If the government is able to address these, either through policy changes or by attracting institutional investors who may not need pre-sales, they are still faced with one major obstacle that is not so easily overcome: the size of the construction workforce. 

As noted earlier in this article, Australia’s multi-unit construction capacity is now 37% lower than it was in 2016. Even then, the industry was stretched, and costs were escalating rapidly which resulted in many builder and developer insolvencies. To achieve the government’s target of 1.2 million homes in 5 years, at an average of 240,000 per year, we need to grow the construction workforce to be even larger than it was in 2016. This is all but impossible when competing against government infrastructure projects (Olympic Games projects coupled with the “Big Build” going on around the country) and the green energy transformation which is seeing public and private projects blowing budgets and construction delivery milestones.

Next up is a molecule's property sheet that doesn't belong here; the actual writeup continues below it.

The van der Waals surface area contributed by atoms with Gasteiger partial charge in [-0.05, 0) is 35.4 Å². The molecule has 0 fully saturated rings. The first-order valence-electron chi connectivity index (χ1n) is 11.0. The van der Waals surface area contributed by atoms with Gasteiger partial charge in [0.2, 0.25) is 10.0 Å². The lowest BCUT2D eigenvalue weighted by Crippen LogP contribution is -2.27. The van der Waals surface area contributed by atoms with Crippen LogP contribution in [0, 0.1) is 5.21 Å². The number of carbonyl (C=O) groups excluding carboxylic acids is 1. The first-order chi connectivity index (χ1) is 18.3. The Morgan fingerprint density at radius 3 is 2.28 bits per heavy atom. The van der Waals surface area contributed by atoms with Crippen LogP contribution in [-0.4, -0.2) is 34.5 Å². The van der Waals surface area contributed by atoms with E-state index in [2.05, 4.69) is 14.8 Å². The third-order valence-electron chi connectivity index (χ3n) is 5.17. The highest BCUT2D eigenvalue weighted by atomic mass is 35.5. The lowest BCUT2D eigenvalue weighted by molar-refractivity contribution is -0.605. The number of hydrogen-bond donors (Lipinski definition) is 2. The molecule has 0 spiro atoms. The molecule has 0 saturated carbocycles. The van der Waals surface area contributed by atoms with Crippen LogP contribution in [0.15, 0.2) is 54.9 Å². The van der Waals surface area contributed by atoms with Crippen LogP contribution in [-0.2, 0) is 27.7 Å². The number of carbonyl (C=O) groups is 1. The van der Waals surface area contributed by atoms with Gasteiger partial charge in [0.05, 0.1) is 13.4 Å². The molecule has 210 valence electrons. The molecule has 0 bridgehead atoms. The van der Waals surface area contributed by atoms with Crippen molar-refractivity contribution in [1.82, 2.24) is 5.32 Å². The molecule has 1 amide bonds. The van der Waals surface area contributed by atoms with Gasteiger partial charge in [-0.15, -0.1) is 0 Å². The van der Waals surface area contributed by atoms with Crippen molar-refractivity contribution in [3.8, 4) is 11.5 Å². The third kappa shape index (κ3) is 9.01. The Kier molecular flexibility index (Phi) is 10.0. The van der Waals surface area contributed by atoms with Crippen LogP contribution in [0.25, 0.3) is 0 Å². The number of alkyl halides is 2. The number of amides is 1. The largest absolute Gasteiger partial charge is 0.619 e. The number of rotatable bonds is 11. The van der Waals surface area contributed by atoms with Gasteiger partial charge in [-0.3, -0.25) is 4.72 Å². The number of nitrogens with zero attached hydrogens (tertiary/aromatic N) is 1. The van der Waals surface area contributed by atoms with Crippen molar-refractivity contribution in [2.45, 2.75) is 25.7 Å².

The Future 

Since I entered the property market in 1998, I have never seen the cards stacked in favour so much for property owners. Not only is there a housing supply shortage, but the constraints on new supply are going to be very difficult to overcome. 

The only two things that are keeping a lid on the market right now are negative consumer sentiment and the interest rate buffer. For the last 12 months, property activity has been held back by the Reserve Bank and APRA, like water behind a dam wall.  

All it will take is for one of these forces to soften and the dam wall will burst. When it does, expect a renewed and sustained house price boom that will not easily be overcome without government intervention which would make it practically impossible for the government to meet their housing targets.